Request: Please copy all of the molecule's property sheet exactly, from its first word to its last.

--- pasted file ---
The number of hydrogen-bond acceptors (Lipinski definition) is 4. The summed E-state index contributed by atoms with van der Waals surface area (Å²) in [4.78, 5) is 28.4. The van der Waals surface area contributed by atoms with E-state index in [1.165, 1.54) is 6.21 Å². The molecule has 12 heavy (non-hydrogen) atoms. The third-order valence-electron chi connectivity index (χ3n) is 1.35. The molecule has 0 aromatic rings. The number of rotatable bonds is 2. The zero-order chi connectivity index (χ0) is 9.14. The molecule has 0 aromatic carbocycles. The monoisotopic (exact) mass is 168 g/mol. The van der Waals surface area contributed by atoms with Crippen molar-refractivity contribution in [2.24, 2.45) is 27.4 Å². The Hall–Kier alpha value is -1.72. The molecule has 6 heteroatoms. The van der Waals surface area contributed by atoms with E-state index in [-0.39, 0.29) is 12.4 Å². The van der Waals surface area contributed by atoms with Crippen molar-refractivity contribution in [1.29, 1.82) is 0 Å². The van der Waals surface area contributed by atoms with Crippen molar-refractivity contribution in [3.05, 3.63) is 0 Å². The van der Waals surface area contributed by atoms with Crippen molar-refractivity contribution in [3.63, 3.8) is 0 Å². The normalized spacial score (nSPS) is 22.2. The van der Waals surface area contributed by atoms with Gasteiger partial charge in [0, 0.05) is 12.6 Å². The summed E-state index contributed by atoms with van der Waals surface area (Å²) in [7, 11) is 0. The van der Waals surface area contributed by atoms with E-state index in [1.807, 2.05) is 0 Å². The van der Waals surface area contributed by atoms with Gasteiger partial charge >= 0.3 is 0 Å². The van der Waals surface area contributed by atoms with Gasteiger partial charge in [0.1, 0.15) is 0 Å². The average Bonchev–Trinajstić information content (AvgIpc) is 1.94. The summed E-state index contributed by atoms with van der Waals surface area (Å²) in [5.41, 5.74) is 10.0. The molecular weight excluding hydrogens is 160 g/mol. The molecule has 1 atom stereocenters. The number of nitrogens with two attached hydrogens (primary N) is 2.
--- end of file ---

The number of hydrogen-bond acceptors (Lipinski definition) is 4. The summed E-state index contributed by atoms with van der Waals surface area (Å²) in [4.78, 5) is 28.4. The van der Waals surface area contributed by atoms with E-state index in [1.165, 1.54) is 6.21 Å². The molecule has 12 heavy (non-hydrogen) atoms. The third-order valence-electron chi connectivity index (χ3n) is 1.35. The molecule has 0 aromatic rings. The number of rotatable bonds is 2. The zero-order chi connectivity index (χ0) is 9.14. The molecule has 0 aromatic carbocycles. The monoisotopic (exact) mass is 168 g/mol. The van der Waals surface area contributed by atoms with Crippen molar-refractivity contribution in [2.24, 2.45) is 27.4 Å². The Hall–Kier alpha value is -1.72. The molecule has 6 heteroatoms. The van der Waals surface area contributed by atoms with E-state index in [-0.39, 0.29) is 12.4 Å². The van der Waals surface area contributed by atoms with Crippen molar-refractivity contribution in [1.29, 1.82) is 0 Å². The van der Waals surface area contributed by atoms with Crippen molar-refractivity contribution in [3.05, 3.63) is 0 Å². The van der Waals surface area contributed by atoms with Crippen molar-refractivity contribution in [3.63, 3.8) is 0 Å². The normalized spacial score (nSPS) is 22.2. The van der Waals surface area contributed by atoms with Gasteiger partial charge in [0, 0.05) is 12.6 Å². The summed E-state index contributed by atoms with van der Waals surface area (Å²) in [7, 11) is 0. The van der Waals surface area contributed by atoms with E-state index in [1.807, 2.05) is 0 Å². The van der Waals surface area contributed by atoms with Gasteiger partial charge >= 0.3 is 0 Å². The van der Waals surface area contributed by atoms with Gasteiger partial charge in [0.1, 0.15) is 0 Å². The average Bonchev–Trinajstić information content (AvgIpc) is 1.94. The summed E-state index contributed by atoms with van der Waals surface area (Å²) in [5.41, 5.74) is 10.0. The molecular weight excluding hydrogens is 160 g/mol. The molecule has 1 atom stereocenters. The number of nitrogens with two attached hydrogens (primary N) is 2.